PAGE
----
Human motor adaptability is of utmost utility after neurologic injury such as unilateral stroke. For successful adaptive control of movements, the nervous system must learn to correctly identify the source of a movement error and predictively compensate for this error. The current understanding is that in bimanual tasks, this process is flexible such that errors are assigned to, and compensated for, by the limb that is more likely to produce those errors. Here, we tested the flexibility of the error assignment process in right-handed chronic stroke survivors using a bimanual reaching task in which the hands jointly controlled a single cursor. We predicted that the nondominant left hand in neurotypical adults and the paretic hand in chronic stroke survivors will be more responsible for cursor errors and will compensate more within a trial and learn more from trial to trial. We found that in neurotypical adults, the nondominant left hand does compensate more than the right hand within a trial but learns less trial-to-trial. After a left hemisphere stroke, the paretic right hand compensates more than the nonparetic left hand within-trial but learns less trial-to-trial. After a right hemisphere stroke, the paretic left hand neither corrects more within-trial nor learns more trial-to-trial. Thus, adaptive control of visually guided bimanual reaching movements is reversed between hands after the left hemisphere stroke and lost following the right hemisphere stroke. These results indicate that responsibility assignment is not fully flexible but depends on a central mechanism that is lateralized to the right hemisphere.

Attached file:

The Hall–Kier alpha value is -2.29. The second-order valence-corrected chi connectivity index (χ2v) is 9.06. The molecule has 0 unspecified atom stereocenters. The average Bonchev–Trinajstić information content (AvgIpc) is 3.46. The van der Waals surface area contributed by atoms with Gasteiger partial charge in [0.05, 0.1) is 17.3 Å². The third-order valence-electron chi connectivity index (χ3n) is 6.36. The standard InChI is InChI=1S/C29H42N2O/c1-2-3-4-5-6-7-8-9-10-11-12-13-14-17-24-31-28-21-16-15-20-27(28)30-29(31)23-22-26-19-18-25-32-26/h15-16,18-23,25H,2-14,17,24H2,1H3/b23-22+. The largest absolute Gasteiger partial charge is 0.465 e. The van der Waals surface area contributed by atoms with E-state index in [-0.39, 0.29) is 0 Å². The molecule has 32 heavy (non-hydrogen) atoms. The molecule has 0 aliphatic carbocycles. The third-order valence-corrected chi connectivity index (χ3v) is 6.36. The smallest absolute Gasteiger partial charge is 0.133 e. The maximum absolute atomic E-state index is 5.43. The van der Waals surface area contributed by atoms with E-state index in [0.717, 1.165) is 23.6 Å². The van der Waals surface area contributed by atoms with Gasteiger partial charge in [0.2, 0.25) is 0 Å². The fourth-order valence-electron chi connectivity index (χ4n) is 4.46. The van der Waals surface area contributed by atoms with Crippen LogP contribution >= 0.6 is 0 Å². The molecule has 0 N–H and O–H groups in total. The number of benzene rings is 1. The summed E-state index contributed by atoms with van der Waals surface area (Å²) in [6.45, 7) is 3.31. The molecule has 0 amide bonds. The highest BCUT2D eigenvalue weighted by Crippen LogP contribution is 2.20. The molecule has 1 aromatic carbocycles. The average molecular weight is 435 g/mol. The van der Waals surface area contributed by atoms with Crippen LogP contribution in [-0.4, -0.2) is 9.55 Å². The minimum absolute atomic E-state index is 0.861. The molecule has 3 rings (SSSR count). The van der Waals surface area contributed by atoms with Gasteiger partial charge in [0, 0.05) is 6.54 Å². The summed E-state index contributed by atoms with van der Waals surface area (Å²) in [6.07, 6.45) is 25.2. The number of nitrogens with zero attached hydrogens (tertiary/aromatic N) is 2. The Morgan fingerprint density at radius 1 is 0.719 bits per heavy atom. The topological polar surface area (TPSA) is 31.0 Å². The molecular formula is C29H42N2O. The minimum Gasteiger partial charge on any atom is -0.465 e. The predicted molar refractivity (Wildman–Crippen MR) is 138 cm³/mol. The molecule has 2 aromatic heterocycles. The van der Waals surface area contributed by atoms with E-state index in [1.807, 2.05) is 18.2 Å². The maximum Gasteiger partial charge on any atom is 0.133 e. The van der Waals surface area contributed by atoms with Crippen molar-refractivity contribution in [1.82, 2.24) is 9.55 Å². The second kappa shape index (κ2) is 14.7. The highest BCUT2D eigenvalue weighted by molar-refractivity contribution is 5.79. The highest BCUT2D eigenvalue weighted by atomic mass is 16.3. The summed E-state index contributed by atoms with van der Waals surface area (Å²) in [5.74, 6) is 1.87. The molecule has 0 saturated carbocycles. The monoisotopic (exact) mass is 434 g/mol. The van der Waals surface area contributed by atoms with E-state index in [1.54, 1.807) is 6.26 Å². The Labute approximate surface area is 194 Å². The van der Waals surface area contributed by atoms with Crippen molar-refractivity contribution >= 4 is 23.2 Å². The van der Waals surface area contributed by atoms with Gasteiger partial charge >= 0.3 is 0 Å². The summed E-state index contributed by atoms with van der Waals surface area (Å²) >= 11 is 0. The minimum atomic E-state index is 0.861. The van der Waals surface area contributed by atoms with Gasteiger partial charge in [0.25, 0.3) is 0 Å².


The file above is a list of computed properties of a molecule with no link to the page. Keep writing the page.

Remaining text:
|Original language||English (US)|
|Journal||Proceedings of the National Academy of Sciences of the United States of America|
|State||Published - Feb 7 2023|
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